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    Central control of interlimb coordination and speed-dependent gait expression in quadrupeds.
    J Physiol 2016 Dec 8;594(23):6947-6967. Epub 2016 Nov 8.
    Department of Neurobiology and Anatomy, Drexel University College of Medicine, Philadelphia, PA, USA.
    Key Points: Quadrupeds express different gaits depending on speed of locomotion. Central pattern generators (one per limb) within the spinal cord generate locomotor oscillations and control limb movements. Neural interactions between these generators define interlimb coordination and gait. We present a computational model of spinal circuits representing four rhythm generators with left-right excitatory and inhibitory commissural and fore-hind inhibitory interactions within the cord. Increasing brainstem drive to all rhythm generators and excitatory commissural interneurons induces an increasing frequency of locomotor oscillations accompanied by speed-dependent gait changes from walk to trot and to gallop and bound. The model closely reproduces and suggests explanations for multiple experimental data, including speed-dependent gait transitions in intact mice and changes in gait expression in mutants lacking certain types of commissural interneurons. The model suggests the possible circuit organization in the spinal cord and proposes predictions that can be tested experimentally.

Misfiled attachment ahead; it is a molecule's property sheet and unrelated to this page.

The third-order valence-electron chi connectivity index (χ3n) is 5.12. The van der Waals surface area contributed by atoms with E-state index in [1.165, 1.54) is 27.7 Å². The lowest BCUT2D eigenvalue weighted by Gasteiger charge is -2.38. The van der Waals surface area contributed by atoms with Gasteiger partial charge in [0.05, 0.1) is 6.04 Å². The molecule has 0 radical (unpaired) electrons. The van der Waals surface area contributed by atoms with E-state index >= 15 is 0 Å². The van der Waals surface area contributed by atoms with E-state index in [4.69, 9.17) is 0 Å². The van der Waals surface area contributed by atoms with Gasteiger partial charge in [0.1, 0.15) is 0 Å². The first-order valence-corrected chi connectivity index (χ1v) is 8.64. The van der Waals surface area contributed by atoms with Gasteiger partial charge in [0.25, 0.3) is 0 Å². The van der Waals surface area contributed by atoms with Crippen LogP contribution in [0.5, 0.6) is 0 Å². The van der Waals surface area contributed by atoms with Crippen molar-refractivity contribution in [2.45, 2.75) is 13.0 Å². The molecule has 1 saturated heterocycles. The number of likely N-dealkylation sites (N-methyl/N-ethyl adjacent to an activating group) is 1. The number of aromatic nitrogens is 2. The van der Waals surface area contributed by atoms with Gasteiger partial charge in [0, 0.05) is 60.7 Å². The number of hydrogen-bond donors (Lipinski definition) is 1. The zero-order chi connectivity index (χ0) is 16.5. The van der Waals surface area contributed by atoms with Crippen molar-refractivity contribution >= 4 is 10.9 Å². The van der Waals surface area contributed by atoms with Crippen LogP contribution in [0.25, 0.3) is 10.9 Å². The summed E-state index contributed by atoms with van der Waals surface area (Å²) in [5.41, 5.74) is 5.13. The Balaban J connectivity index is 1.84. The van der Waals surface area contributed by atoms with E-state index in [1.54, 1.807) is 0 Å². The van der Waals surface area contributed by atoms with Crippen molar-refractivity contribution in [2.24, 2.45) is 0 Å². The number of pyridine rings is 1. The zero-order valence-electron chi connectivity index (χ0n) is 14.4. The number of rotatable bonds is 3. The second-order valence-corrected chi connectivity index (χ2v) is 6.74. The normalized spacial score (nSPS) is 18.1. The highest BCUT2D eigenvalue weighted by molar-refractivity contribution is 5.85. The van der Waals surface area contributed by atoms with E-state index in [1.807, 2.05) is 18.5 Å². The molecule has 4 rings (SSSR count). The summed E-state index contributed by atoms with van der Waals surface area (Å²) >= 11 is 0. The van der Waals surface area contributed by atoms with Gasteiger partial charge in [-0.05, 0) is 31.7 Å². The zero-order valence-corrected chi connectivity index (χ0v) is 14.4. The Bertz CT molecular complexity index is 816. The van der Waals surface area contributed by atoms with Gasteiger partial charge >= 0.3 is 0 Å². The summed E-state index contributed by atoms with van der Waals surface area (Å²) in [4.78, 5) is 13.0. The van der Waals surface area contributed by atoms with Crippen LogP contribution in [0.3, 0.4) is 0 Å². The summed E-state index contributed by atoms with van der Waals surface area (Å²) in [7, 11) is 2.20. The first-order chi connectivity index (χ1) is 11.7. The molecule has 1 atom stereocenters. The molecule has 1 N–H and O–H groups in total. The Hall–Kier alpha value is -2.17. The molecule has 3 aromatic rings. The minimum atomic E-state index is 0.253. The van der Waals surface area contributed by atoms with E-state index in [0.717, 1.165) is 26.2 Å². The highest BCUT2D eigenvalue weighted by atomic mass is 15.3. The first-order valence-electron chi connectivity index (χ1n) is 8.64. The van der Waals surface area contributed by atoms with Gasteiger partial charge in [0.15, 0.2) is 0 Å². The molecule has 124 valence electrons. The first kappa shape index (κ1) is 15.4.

Abstract: As speed of locomotion is increasing, most quadrupeds, including mice, demonstrate sequential gait transitions from walk to trot and to gallop and bound. The neural mechanisms underlying these transitions are poorly understood. We propose that the speed-dependent expression of different gaits results from speed-dependent changes in the interactions between spinal circuits controlling different limbs and interlimb coordination. As a result, the expression of each gait depends on (1) left-right interactions within the spinal cord mediated by different commissural interneurons (CINs), (2) fore-hind interactions on each side of the spinal cord and (3) brainstem drives to rhythm-generating circuits and CIN pathways. We developed a computational model of spinal circuits consisting of four rhythm generators (RGs) with bilateral left-right interactions mediated by V0 CINs (V0D and V0V sub-types) providing left-right alternation, and conditional V3 CINs promoting left-right synchronization. Fore and hind RGs mutually inhibited each other. We demonstrate that linearly increasing excitatory drives to the RGs and V3 CINs can produce a progressive increase in the locomotor speed accompanied by sequential changes of gaits from walk to trot and to gallop and bound. The model closely reproduces and suggests explanations for the speed-dependent gait expression observed in vivo in intact mice and in mutants lacking V0V or all V0 CINs. Specifically, trot is not expressed after removal of V0V CINs, and only bound is expressed after removal of all V0 CINs. The model provides important insights into the organization of spinal circuits and neural control of locomotion.

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